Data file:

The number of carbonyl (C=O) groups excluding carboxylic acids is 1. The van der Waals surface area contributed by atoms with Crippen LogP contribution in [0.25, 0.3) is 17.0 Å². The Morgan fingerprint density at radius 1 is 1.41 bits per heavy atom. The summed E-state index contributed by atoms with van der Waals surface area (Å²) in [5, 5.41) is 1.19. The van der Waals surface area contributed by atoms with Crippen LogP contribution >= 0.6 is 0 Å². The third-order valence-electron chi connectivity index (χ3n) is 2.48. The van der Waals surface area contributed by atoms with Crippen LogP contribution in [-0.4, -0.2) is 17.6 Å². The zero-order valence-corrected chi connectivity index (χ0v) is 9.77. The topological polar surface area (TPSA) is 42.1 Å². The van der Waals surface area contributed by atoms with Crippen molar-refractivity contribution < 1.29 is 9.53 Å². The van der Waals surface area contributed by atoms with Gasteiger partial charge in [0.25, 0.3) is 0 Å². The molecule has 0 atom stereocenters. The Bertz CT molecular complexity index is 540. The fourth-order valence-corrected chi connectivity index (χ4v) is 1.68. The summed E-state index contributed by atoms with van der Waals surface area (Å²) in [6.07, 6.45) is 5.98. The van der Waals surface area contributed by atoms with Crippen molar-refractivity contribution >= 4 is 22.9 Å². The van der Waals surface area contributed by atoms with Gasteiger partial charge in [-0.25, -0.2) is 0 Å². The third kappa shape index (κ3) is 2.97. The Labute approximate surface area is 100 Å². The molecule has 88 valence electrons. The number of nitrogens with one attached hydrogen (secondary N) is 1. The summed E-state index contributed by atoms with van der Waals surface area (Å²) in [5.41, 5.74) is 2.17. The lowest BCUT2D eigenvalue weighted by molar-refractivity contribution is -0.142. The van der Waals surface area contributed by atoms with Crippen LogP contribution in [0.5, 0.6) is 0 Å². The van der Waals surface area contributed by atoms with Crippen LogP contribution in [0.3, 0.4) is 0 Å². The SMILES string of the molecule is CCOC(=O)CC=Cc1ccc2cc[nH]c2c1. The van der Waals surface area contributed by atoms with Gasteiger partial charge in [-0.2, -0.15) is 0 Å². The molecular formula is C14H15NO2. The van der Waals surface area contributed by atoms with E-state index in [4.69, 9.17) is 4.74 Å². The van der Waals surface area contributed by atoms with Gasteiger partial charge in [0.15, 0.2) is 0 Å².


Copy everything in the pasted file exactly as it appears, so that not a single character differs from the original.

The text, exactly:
The number of carbonyl (C=O) groups excluding carboxylic acids is 1. The van der Waals surface area contributed by atoms with Crippen LogP contribution in [0.25, 0.3) is 17.0 Å². The Morgan fingerprint density at radius 1 is 1.41 bits per heavy atom. The summed E-state index contributed by atoms with van der Waals surface area (Å²) in [5, 5.41) is 1.19. The van der Waals surface area contributed by atoms with Crippen LogP contribution >= 0.6 is 0 Å². The third-order valence-electron chi connectivity index (χ3n) is 2.48. The van der Waals surface area contributed by atoms with Crippen LogP contribution in [-0.4, -0.2) is 17.6 Å². The zero-order valence-corrected chi connectivity index (χ0v) is 9.77. The topological polar surface area (TPSA) is 42.1 Å². The van der Waals surface area contributed by atoms with Crippen molar-refractivity contribution < 1.29 is 9.53 Å². The van der Waals surface area contributed by atoms with Gasteiger partial charge in [0.25, 0.3) is 0 Å². The molecule has 0 atom stereocenters. The Bertz CT molecular complexity index is 540. The fourth-order valence-corrected chi connectivity index (χ4v) is 1.68. The summed E-state index contributed by atoms with van der Waals surface area (Å²) in [6.07, 6.45) is 5.98. The van der Waals surface area contributed by atoms with Crippen molar-refractivity contribution >= 4 is 22.9 Å². The van der Waals surface area contributed by atoms with Gasteiger partial charge in [-0.25, -0.2) is 0 Å². The third kappa shape index (κ3) is 2.97. The Labute approximate surface area is 100 Å². The molecule has 88 valence electrons. The number of nitrogens with one attached hydrogen (secondary N) is 1. The summed E-state index contributed by atoms with van der Waals surface area (Å²) in [5.41, 5.74) is 2.17. The lowest BCUT2D eigenvalue weighted by molar-refractivity contribution is -0.142. The van der Waals surface area contributed by atoms with Crippen LogP contribution in [0.5, 0.6) is 0 Å². The van der Waals surface area contributed by atoms with Crippen LogP contribution in [0.3, 0.4) is 0 Å². The SMILES string of the molecule is CCOC(=O)CC=Cc1ccc2cc[nH]c2c1. The van der Waals surface area contributed by atoms with Gasteiger partial charge in [-0.2, -0.15) is 0 Å². The molecular formula is C14H15NO2. The van der Waals surface area contributed by atoms with E-state index in [4.69, 9.17) is 4.74 Å². The van der Waals surface area contributed by atoms with Gasteiger partial charge in [0.15, 0.2) is 0 Å².